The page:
Two major players in fashion retail have reported differing fortunes in terms of momentum over Christmas, with Marks and Spencer (M&S) having more to smile about than ASOS for once.
While both grew sales over the festive season, the online-only retailer had already downgraded expectations due to headwinds including tougher competition in advance of Christmas.
ASOS forecast a hit from lower demand and supply chain disruption in November and reiterated that those issues had remained on Thursday when it posted total sales growth of 5% over the four months to 31 December.
It parted ways with its chief executive during that period – prompting something of a shock for investors as ASOS had long been a darling of the stock market thanks to consecutive periods of explosive growth.
Shares fell by more than 50% last year as its challenges mounted.
M&S, which ASOS overtook in terms of market value in 2017 as years of turnaround plans failed to deliver, finally had a Christmas to celebrate.
It nudged up its profit outlook thanks to a market-leading grocery performance but also grew clothing and home sales – the latter proving a drag on its profitability for more than a decade.
The retailer said fashion and home sales were 37.7% up in the 13 weeks to 1 January at just over £1bn when compared to the same period last year.
Food sales up 10% year-on-year
The figure was 3.2% up on a pre-pandemic basis. Analysts had expected sales to decline.
Food sales – bolstered by its online delivery partnership with Ocado – were 10% up on a 12-month basis at £1.9bn.
It now expected full-year profit before tax and adjusted items to be at least £500m compared to previous guidance of about £500m.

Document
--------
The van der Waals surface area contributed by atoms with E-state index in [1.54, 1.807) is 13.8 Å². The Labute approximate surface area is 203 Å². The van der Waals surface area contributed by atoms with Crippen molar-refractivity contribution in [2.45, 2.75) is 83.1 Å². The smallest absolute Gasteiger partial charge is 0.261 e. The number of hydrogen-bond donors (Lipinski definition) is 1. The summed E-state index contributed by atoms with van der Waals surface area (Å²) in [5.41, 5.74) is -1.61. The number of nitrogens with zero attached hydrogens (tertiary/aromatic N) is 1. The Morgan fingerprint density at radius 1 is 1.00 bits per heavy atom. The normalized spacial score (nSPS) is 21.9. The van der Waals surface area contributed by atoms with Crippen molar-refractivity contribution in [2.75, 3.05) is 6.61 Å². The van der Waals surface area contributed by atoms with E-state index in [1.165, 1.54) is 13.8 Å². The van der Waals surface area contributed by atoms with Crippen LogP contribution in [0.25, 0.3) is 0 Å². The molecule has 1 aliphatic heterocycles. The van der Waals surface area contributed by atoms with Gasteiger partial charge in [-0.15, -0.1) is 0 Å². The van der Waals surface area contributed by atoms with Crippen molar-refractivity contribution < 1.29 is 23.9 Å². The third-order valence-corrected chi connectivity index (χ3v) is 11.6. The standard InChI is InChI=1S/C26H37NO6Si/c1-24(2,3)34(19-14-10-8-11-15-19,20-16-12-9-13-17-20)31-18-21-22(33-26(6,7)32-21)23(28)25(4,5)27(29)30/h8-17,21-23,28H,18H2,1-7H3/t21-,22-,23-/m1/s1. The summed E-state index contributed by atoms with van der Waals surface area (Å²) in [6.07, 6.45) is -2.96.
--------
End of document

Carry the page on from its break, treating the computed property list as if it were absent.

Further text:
Chief executive Steve Rowe said: “Trading over the Christmas period has been strong, demonstrating the continued improvements we’ve made to product and value.”
However, he warned that inflation in fashion would materialise in the next few months.
His chief financial officer added that it was inevitable that some of the cost pressures would be passed on to shoppers.
Disappointment over profit outlook
M&S’s shares have nearly doubled over the past year though they fell by 6% in early deals while ASOS saw gains of 7%.
Analysts said the M&S decline was down to disappointment that its profit outlook was not raised further but it had succeeded in attracting a younger customer base thanks to its engagement with audiences on social media.
Nick Everitt, director of advisory at Edge by Ascential, said: “Marks & Spencer has recognised the urgent need to transform to fit the needs of today’s consumer. Following its successful joint venture with Ocado, M&S said it would open a second warehouse in 2021 to meet online demand.”
He added: “Shoppers are increasingly adopting an omnichannel mindset and M&S will need to continue investing in its store base, as consumers want to be inspired, to learn, socialise, and experiment with new products.”
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